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In the field of synthetic biology, genetic engineering techniques are used to create modular components and novel biological interactions within microorganisms. One example of this is the development of toggle switches, which are bistable genetic circuits that can store 1 bit of information in living organisms like E. coli bacteria. However, existing toggle switches based on promoter-repressor pairs, such as LacI and TetR, have limitations in terms of orthogonality and programmability. Recent advancements in synthetic biology have demonstrated the potential of using catalytically inactive versions of Cas proteins, known as dCas, to create logic switches. These dCas proteins can selectively bind to specific DNA sequences and offer an alternative approach for constructing functional toggle switches, addressing the limitations of traditional designs. In this study, we aim to utilize the CRISPRi-dCas12a system as the foundation for our genetic toggle switch. To begin, we develop a thermodynamic model to explore the factors influencing the repression efficiency of CRISPRi-dCas12a. We assume that the fully assembled dCas12a-crRNA complex functions similarly to the simple repression motif regulatory architecture when targeting the promoter region, creating a basic genetic NOT gate. Our model reveals that the competition between RNAP and the dCas12a complex for binding to the same promoter, as well as the availability and affinity of target sites and potential competitor sites, all contribute to the strength of promoter occupancy competition. To experimentally investigate the concealed thermodynamic factors affecting Cas12a DNA binding, we employ a high-throughput assay called XSeq. This assay allows us to examine various parameters, including the impact of protospacer adjacent motif sequences, the type and location of guide-target mismatches, and their influence on Cas12a DNA binding. Next, we construct our CRISPRi toggle switch by interconnecting two of the aforementioned NOT gates in a mutually inhibitory network. To understand the bistability of CRISPRi toggle switches at the steady state, we develop a thermodynamic model that considers parameters such as target sequence affinity, crRNA properties, net production activity of the dCas12a complex, and the copy number of the toggle switch. We then leverage the XSeq assay to efficiently characterize these parameters for numerous toggle switch constructs. Furthermore, to visualize the kinetics of our CRISPR-based toggle switch designs, we introduce a second controller plasmid to set and reset the switch state. By combining single-cell imaging techniques with a microfluidic chip platform, we can observe the real-time actuation dynamics of the toggle switch. Our results uncover different classes of switching activities and memory retention abilities, demonstrating how manipulating the growth conditions of the bacteria through different media types can influence the behavior of the toggle switch.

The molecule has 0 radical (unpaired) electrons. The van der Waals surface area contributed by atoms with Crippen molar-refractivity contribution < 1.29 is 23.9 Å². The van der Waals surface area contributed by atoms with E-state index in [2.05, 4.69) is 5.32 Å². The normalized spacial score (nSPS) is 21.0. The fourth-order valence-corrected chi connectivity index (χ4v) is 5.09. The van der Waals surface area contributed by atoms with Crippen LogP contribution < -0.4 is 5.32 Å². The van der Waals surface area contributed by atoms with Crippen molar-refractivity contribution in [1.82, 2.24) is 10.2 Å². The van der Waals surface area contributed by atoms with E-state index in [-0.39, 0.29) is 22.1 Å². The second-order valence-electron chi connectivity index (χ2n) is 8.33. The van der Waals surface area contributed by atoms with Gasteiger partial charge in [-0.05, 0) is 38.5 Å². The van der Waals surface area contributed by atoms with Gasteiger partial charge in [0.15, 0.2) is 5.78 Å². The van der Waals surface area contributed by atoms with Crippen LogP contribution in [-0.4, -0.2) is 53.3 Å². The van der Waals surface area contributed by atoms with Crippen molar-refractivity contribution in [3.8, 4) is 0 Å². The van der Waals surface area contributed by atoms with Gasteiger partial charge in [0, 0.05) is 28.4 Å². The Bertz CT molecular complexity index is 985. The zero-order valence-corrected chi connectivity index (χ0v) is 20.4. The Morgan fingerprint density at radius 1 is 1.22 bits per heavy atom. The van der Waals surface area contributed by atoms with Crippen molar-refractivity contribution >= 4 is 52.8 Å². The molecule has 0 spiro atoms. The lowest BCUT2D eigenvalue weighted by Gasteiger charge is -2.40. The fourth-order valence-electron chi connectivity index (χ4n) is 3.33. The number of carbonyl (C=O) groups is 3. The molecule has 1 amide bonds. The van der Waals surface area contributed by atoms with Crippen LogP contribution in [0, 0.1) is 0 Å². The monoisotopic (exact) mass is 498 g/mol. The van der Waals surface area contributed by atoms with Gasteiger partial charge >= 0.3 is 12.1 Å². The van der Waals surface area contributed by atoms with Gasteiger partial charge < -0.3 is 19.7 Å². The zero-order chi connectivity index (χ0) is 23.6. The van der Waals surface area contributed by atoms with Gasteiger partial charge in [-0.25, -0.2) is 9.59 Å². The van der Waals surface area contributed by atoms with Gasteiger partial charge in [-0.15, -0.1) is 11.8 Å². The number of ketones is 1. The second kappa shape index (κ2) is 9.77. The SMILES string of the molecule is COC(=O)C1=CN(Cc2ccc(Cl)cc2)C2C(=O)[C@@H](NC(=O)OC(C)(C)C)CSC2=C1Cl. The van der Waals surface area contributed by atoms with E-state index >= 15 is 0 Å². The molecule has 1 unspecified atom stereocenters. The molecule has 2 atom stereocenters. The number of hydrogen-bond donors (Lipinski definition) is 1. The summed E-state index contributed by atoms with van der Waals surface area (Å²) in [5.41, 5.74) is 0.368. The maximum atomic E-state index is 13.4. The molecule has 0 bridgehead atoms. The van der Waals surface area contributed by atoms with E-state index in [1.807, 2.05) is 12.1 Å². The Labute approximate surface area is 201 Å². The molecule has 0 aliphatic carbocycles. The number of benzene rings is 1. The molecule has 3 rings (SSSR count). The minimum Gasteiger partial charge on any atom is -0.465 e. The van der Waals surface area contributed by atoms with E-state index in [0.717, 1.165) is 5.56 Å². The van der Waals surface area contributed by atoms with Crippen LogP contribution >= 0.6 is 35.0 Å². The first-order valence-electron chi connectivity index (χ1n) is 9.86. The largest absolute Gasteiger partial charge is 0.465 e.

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197 pages


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CRISPR-dFnCas12a; CRISPRi; genetic circuits; Toggle switch; Tunable plasmid copy number


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Lambert, Guillaume

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Brito, Ilana
De Vlaminck, Iwijn

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Ph. D., Biophysics

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Doctor of Philosophy

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Government Document




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dissertation or thesis

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